The 21st Century Conservationist Approach

By: Chad A. Rischar

Let’s go ahead and air out a singular issue that effects the 21st century conservation approach, the public is a fickle mistress. Working forward, we must accept that the public is hell-bent on recreational public outrage, most notably when the keyboard is involved. Let’s set aside the “fickle” aspect and come to terms with what appears to be constant reality- conservation values are often viewed in a negative perspective. Conservation values are quite subjective, so I’ll qualify my definition for the record. Conservation, as it relates to this post, is grounded in wanderlust, an educated framework of desired future outcome, and simply a mindset of a multi-generational vision of quality fish and wildlife habitat. If you didn’t experience wanderlust at a young age, I invite you to make room in your soul and schedule for the next chance to experience waderlust- if only for a weekend. Conservation is what you endow to achieve and the general plight to realize success for generations in the womb of time. Conservation should be considered a long-term approach to land stewardship, natural resource management, and equitable sustainability.

Conservation is just as simple as voting. Those that participate in the process are ultimately engaged in the final results. Sorting through random issues of politics often results in a sour palate. Such the same with conservation practices and values. The struggle is quite real and palatable. Let’s collectively overcome those hurdles, and move forward with an individualized approach to 21st century conservation values. Conservation is bi-partisan and should be accepted as an economic gain. No shortage of GDP and eco-tourism data to support the commentary. The economic value of the outdoor industry is a substantial and sustainable source of our gross domestic product. Don’t just take it from me, research the value of the outdoor industry from sources such as the Outdoor Industry Association (OIA).

Why is conservation viewed in a seemingly negative light? It’s quite frustrating because it should be a copper grounded for folks engaged in the outdoor lifestyle. Not just hunting and angling, but stargazing, mountain biking, backpacking, and anyone who simply enjoys the North American Wildlife Conservation Model. If you enjoy vistas of glacier till mountains, longleaf pine flatwoods, or water scoured creeks- this concept of conservation resonates. I invite you to become engaged in the conservation movement and thread your personal needle of success. The majority of folks I spend time with enjoy their time in the field viewing natural landscapes, pursuing fish and game, recreational fitness challenges, and simply unwinding from the daily grind.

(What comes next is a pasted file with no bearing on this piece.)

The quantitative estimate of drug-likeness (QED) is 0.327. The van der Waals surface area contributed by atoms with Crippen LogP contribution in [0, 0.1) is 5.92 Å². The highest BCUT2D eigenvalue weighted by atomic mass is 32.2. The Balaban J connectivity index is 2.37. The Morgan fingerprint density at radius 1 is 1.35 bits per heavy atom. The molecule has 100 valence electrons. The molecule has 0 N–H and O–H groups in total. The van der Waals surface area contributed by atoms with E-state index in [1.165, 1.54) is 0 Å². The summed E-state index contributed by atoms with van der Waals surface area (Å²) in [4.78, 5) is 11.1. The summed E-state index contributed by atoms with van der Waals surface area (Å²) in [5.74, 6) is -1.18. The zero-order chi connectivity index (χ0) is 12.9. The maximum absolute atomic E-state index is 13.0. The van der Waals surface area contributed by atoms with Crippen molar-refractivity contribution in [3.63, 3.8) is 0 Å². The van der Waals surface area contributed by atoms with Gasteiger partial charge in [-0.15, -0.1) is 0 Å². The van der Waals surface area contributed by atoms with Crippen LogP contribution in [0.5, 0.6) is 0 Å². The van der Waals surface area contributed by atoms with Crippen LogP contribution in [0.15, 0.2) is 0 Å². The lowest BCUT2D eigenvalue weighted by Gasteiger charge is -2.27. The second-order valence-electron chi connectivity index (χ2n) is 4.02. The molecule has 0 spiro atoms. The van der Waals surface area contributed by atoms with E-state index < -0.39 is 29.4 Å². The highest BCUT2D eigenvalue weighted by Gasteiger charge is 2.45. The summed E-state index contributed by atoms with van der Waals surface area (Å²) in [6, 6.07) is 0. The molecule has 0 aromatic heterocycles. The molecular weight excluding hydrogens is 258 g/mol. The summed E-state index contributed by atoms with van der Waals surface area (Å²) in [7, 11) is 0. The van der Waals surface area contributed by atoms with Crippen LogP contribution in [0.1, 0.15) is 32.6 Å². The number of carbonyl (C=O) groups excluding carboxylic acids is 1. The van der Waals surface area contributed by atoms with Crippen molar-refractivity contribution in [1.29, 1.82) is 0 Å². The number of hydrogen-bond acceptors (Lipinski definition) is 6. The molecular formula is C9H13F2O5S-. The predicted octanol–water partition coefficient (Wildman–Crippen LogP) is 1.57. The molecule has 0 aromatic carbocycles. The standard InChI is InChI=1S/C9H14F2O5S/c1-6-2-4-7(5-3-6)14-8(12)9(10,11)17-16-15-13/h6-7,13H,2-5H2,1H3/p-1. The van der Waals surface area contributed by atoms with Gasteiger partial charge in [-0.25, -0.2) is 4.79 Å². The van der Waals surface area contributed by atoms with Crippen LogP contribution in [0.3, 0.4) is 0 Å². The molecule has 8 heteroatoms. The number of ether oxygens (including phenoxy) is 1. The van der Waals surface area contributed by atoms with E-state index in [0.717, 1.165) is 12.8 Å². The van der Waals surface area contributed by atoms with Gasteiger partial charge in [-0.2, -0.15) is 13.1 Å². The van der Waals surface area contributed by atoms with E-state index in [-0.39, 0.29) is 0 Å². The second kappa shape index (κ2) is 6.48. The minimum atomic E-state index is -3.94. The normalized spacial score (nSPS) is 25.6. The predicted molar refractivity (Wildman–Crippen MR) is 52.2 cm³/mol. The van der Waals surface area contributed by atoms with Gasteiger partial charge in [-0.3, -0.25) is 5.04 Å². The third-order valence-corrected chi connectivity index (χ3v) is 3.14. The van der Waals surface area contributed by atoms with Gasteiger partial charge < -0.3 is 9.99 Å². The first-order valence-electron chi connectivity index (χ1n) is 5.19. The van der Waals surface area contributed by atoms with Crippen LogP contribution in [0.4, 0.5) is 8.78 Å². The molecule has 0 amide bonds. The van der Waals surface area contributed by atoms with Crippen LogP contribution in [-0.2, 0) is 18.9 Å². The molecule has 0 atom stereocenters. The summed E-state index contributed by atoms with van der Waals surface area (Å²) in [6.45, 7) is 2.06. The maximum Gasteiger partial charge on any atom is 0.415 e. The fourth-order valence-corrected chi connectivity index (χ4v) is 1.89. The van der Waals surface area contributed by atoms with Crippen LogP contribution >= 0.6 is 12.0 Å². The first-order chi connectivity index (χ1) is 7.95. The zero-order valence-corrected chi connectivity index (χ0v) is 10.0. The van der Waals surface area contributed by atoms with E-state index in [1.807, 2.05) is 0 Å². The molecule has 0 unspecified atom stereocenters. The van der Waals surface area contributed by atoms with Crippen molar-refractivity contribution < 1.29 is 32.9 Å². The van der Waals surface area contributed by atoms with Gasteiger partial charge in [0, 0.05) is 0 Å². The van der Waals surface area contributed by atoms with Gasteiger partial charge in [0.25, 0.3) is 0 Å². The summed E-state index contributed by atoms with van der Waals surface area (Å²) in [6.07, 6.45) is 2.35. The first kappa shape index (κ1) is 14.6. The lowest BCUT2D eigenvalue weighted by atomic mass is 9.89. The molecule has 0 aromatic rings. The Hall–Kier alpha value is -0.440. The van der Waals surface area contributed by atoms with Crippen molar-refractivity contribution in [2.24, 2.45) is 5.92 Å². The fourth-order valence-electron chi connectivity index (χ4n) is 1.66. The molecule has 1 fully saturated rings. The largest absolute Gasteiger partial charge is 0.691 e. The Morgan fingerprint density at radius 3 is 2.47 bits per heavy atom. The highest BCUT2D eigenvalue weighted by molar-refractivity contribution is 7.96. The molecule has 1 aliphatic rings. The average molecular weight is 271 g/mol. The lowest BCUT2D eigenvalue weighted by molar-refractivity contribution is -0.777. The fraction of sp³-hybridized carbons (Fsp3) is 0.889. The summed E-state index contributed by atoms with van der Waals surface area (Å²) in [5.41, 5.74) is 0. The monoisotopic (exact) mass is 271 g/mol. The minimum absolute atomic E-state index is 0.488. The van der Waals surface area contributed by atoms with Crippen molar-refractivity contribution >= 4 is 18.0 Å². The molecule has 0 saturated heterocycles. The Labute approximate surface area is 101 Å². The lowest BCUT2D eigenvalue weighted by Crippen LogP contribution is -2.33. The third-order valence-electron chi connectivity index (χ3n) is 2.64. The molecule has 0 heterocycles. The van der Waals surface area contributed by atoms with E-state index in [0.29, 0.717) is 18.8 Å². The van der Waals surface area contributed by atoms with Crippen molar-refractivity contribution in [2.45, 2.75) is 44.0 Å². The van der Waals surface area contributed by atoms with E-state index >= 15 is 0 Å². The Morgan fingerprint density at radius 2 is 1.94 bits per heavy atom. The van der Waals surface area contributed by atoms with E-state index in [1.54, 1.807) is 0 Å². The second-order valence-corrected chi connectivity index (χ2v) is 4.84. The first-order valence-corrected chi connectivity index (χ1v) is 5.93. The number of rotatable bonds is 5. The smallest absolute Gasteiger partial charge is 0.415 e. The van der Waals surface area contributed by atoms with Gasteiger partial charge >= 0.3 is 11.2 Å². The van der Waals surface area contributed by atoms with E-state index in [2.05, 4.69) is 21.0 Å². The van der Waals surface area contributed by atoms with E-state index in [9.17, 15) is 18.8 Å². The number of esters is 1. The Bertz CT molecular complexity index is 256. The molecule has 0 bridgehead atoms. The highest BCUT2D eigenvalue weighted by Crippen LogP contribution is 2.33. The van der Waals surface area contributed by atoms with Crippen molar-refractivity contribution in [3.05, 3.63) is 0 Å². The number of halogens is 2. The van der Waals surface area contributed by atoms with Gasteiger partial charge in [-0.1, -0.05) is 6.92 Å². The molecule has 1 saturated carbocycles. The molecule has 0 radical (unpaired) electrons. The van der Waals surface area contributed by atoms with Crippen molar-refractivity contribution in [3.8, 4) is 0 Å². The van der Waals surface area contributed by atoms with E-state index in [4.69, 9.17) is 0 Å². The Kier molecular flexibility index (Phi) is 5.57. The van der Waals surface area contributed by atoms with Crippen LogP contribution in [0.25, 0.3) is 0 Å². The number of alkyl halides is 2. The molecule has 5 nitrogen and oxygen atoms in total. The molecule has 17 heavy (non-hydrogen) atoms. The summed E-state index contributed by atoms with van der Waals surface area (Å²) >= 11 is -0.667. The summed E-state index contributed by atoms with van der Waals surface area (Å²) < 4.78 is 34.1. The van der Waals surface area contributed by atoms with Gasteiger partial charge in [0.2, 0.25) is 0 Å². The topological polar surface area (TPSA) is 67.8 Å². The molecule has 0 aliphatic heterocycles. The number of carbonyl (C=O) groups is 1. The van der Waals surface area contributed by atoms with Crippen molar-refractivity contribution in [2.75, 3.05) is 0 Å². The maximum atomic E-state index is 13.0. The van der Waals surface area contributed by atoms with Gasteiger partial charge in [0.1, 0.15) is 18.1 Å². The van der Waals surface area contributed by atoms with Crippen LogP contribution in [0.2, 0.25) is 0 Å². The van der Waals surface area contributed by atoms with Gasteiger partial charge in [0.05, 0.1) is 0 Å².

Education and awareness is undoubtedly the initial plunge to success. Choose a pathway of conservation wisely and a corridor that suits your personality. Research local non-governmental organizations, national conservation groups, and everything inside the pie of engagement. Set a personal goal to be a more informed and participate organizations that you believe add value to your thread and nodes of conservation. Consider stepping outside your comfort zone a touch and perhaps realize that you’ll dial in on your tribe of like-minded folks. If you’re not making an effort to conserve future access and outdoor opportunities, you’re basking in the principle of neutrality. We must all allocate the time and resources to progress the mutual gain of conservation values. If our society wishes to enjoy the pleasures of public lands and access to the capacity we do today, we must be proactive and vocalize our resounding message of conservation.

Self education and a focused awareness of conservation are valuable approaches to engaging with conservation values. Several noteworthy congressional acts are important to be aware of, especially as it relates to context of funding sources in the firearm, hunting, and angling sphere. The following congressional acts are commonly viewed as “ use knows”. The Land and Water Conservation Fund established by Congress in 1964 is a powerful program that provides substantial funding opportunities both locally and nationwide. The Pittman-Robertson Federal Aid in Wildlife Restoration Act of 1937 is an 11% excise tax on firearms, archery equipment, and ammunition. The taxes generated are directed from the Internal Revenue Service (IRS) to the Secretary of the Interior and apportioned to States on a formula basis for paying up to 75 percent of the cost approved projects. The extensive list of successful projects and immense funding to support hunting, firearm safety courses, and land acquisition projects, etc. is vast and impressive. If the aquatic lifestyle resonates with your lifestyle, the Dingell-Johnson Act of 1950 provides Federal aid to the States for management and restoration of fish having “material value in connection with sport or recreation in the marine and/or fresh waters of the United States.” In addition, amendments to the Act provide funds to the states for aquatic education, wetlands restoration, boat safety and clean vessel sanitation devices (pumpouts), and a nontrailerable boat program. The U.S. Fish and Wildlife Service’s Law Digest website maintains a digital and searchable catalogue for relatable Federal laws and acts.

Define and determine your conservation approach and spread the good word. I invite you to conduct your own research and become aware of national, state, and local policies that may affect your conservation values- both positively and negatively. Be mindful that supporting what you determine to be valuable conservation-relaated issues can often result in a more powerful outcome that recreational public outrage through social media outlets.

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